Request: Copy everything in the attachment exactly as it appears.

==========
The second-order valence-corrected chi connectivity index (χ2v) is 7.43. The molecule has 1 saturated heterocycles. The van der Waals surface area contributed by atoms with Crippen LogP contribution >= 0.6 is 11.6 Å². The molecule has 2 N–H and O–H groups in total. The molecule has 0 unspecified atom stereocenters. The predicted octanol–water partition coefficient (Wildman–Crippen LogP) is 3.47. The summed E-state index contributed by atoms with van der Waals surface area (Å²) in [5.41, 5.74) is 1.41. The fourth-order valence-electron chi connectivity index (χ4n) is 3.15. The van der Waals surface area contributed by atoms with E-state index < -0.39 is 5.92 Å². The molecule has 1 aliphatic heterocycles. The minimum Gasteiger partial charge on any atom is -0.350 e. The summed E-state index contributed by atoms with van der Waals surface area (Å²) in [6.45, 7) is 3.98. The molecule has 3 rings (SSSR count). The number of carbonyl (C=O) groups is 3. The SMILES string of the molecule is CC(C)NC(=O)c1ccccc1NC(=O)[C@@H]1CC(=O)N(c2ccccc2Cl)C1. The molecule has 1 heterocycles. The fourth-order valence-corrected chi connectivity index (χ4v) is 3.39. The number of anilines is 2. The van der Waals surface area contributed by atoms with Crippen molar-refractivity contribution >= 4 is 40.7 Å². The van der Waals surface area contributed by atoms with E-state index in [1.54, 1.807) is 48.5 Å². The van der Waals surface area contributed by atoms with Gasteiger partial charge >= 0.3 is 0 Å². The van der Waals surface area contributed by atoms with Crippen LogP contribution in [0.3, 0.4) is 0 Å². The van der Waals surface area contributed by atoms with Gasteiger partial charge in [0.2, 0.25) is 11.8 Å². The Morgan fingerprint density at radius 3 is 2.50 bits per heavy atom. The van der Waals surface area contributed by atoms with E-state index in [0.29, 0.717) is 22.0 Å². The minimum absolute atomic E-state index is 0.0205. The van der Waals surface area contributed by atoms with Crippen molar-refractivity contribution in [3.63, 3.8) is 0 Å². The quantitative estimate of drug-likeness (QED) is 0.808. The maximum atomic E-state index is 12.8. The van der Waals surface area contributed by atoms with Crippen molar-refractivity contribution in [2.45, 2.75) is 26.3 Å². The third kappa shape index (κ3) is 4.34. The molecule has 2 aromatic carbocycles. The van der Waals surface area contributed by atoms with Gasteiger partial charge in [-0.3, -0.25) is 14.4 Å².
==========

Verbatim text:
The second-order valence-corrected chi connectivity index (χ2v) is 7.43. The molecule has 1 saturated heterocycles. The van der Waals surface area contributed by atoms with Crippen LogP contribution >= 0.6 is 11.6 Å². The molecule has 2 N–H and O–H groups in total. The molecule has 0 unspecified atom stereocenters. The predicted octanol–water partition coefficient (Wildman–Crippen LogP) is 3.47. The summed E-state index contributed by atoms with van der Waals surface area (Å²) in [5.41, 5.74) is 1.41. The fourth-order valence-electron chi connectivity index (χ4n) is 3.15. The van der Waals surface area contributed by atoms with E-state index < -0.39 is 5.92 Å². The molecule has 1 aliphatic heterocycles. The minimum Gasteiger partial charge on any atom is -0.350 e. The summed E-state index contributed by atoms with van der Waals surface area (Å²) in [6.45, 7) is 3.98. The molecule has 3 rings (SSSR count). The number of carbonyl (C=O) groups is 3. The SMILES string of the molecule is CC(C)NC(=O)c1ccccc1NC(=O)[C@@H]1CC(=O)N(c2ccccc2Cl)C1. The molecule has 1 heterocycles. The fourth-order valence-corrected chi connectivity index (χ4v) is 3.39. The number of anilines is 2. The van der Waals surface area contributed by atoms with Crippen molar-refractivity contribution >= 4 is 40.7 Å². The van der Waals surface area contributed by atoms with E-state index in [1.54, 1.807) is 48.5 Å². The van der Waals surface area contributed by atoms with Gasteiger partial charge >= 0.3 is 0 Å². The van der Waals surface area contributed by atoms with Crippen LogP contribution in [0.3, 0.4) is 0 Å². The van der Waals surface area contributed by atoms with Gasteiger partial charge in [0.2, 0.25) is 11.8 Å². The Morgan fingerprint density at radius 3 is 2.50 bits per heavy atom. The van der Waals surface area contributed by atoms with E-state index in [0.29, 0.717) is 22.0 Å². The minimum absolute atomic E-state index is 0.0205. The van der Waals surface area contributed by atoms with Crippen molar-refractivity contribution in [3.63, 3.8) is 0 Å². The quantitative estimate of drug-likeness (QED) is 0.808. The maximum atomic E-state index is 12.8. The van der Waals surface area contributed by atoms with Crippen molar-refractivity contribution in [2.45, 2.75) is 26.3 Å². The third kappa shape index (κ3) is 4.34. The molecule has 2 aromatic carbocycles. The van der Waals surface area contributed by atoms with Gasteiger partial charge in [-0.3, -0.25) is 14.4 Å².